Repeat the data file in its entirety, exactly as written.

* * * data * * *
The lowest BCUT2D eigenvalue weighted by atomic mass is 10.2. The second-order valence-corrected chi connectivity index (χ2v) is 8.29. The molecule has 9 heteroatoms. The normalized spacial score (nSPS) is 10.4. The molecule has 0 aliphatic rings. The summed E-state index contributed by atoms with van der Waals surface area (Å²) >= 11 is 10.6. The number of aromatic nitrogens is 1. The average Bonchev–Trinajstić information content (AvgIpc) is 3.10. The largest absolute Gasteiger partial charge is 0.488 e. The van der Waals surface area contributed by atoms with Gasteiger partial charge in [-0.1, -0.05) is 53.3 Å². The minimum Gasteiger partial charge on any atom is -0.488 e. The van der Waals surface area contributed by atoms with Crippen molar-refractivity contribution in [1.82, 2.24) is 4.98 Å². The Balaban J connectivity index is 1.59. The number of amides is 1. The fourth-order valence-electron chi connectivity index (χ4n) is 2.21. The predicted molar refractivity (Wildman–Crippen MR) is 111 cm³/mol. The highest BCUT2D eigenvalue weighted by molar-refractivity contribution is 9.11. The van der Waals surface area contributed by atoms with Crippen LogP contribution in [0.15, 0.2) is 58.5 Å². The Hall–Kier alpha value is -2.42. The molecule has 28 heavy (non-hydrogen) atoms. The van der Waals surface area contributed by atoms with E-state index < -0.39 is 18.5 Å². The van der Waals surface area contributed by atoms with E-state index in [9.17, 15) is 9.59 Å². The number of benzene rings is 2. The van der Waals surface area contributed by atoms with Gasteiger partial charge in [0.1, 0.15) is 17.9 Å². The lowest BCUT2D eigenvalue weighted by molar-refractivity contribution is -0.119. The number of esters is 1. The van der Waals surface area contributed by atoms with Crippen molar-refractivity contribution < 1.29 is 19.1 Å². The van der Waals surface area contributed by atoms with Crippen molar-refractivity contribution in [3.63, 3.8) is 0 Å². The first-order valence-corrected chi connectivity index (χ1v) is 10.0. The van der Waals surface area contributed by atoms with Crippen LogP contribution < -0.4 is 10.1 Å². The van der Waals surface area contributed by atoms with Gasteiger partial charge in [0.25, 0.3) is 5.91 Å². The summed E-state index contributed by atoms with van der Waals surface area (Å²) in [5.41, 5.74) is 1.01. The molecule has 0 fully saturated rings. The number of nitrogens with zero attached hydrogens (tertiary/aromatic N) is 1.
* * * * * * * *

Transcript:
The lowest BCUT2D eigenvalue weighted by atomic mass is 10.2. The second-order valence-corrected chi connectivity index (χ2v) is 8.29. The molecule has 9 heteroatoms. The normalized spacial score (nSPS) is 10.4. The molecule has 0 aliphatic rings. The summed E-state index contributed by atoms with van der Waals surface area (Å²) >= 11 is 10.6. The number of aromatic nitrogens is 1. The average Bonchev–Trinajstić information content (AvgIpc) is 3.10. The largest absolute Gasteiger partial charge is 0.488 e. The van der Waals surface area contributed by atoms with Gasteiger partial charge in [-0.1, -0.05) is 53.3 Å². The minimum Gasteiger partial charge on any atom is -0.488 e. The van der Waals surface area contributed by atoms with Crippen molar-refractivity contribution in [1.82, 2.24) is 4.98 Å². The Balaban J connectivity index is 1.59. The number of amides is 1. The fourth-order valence-electron chi connectivity index (χ4n) is 2.21. The predicted molar refractivity (Wildman–Crippen MR) is 111 cm³/mol. The highest BCUT2D eigenvalue weighted by molar-refractivity contribution is 9.11. The van der Waals surface area contributed by atoms with Crippen LogP contribution in [0.15, 0.2) is 58.5 Å². The Hall–Kier alpha value is -2.42. The molecule has 28 heavy (non-hydrogen) atoms. The van der Waals surface area contributed by atoms with E-state index < -0.39 is 18.5 Å². The van der Waals surface area contributed by atoms with E-state index in [9.17, 15) is 9.59 Å². The number of benzene rings is 2. The van der Waals surface area contributed by atoms with Gasteiger partial charge in [0.1, 0.15) is 17.9 Å². The lowest BCUT2D eigenvalue weighted by molar-refractivity contribution is -0.119. The number of esters is 1. The van der Waals surface area contributed by atoms with Crippen molar-refractivity contribution < 1.29 is 19.1 Å². The van der Waals surface area contributed by atoms with Crippen molar-refractivity contribution in [3.63, 3.8) is 0 Å². The first-order valence-corrected chi connectivity index (χ1v) is 10.0. The van der Waals surface area contributed by atoms with Crippen LogP contribution < -0.4 is 10.1 Å². The van der Waals surface area contributed by atoms with Gasteiger partial charge in [0.25, 0.3) is 5.91 Å². The summed E-state index contributed by atoms with van der Waals surface area (Å²) in [5.41, 5.74) is 1.01. The molecule has 0 fully saturated rings. The number of nitrogens with zero attached hydrogens (tertiary/aromatic N) is 1.